How Did Heraldry Begin?
Heraldry began in Western Europe in the 12th Century as a system to enable the knights and nobles of medieval Christendom to be recognized in battle by symbols, called charges, on their shields. In time the symbols became hereditary and not only showed the owner’s ancestry but also identified his kin and followers.
Originally the main purpose of heraldry was to identify a noble when concealed in armour and to provide an emblem round which his followers could rally. But they were soon found useful on more peaceful occasions.
In medieval times when only clerks could read or write a personal device helped a nobleman to be recognized as a party to a document. His coat of arms flew from the tower of his castle to proclaim its ownership and was carved on his tomb to mark his final resting place. The earliest known coat of arms is that of Geoffrey of Anjou, son-in-law of Henry I of England, who received from the king a shield bearing upon it the device of six golden lions.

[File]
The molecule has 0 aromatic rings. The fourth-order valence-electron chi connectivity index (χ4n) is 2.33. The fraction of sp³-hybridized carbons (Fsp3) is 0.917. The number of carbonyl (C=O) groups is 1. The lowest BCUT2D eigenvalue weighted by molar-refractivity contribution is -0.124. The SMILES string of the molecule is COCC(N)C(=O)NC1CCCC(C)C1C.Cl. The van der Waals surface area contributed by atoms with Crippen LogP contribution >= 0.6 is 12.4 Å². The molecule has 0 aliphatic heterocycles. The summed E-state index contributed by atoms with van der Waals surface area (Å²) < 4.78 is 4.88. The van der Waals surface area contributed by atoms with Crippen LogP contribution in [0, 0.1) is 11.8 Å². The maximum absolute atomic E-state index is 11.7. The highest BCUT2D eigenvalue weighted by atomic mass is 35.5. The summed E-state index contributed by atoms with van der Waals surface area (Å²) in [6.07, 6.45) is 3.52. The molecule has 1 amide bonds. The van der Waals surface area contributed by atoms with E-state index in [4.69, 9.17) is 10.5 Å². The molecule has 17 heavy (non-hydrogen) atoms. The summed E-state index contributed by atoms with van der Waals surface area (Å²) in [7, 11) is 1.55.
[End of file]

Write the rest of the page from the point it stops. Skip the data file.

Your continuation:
The medieval heralds also devised arms for various knights and lords from history and literature. Notable examples include the toads attributed to Pharamond, the cross and martlets of Edward the Confessor, and the various arms attributed to the Nine Worthies and the Knights of the Round Table. These too are now regarded as a fanciful invention, rather than evidence of the antiquity of heraldry.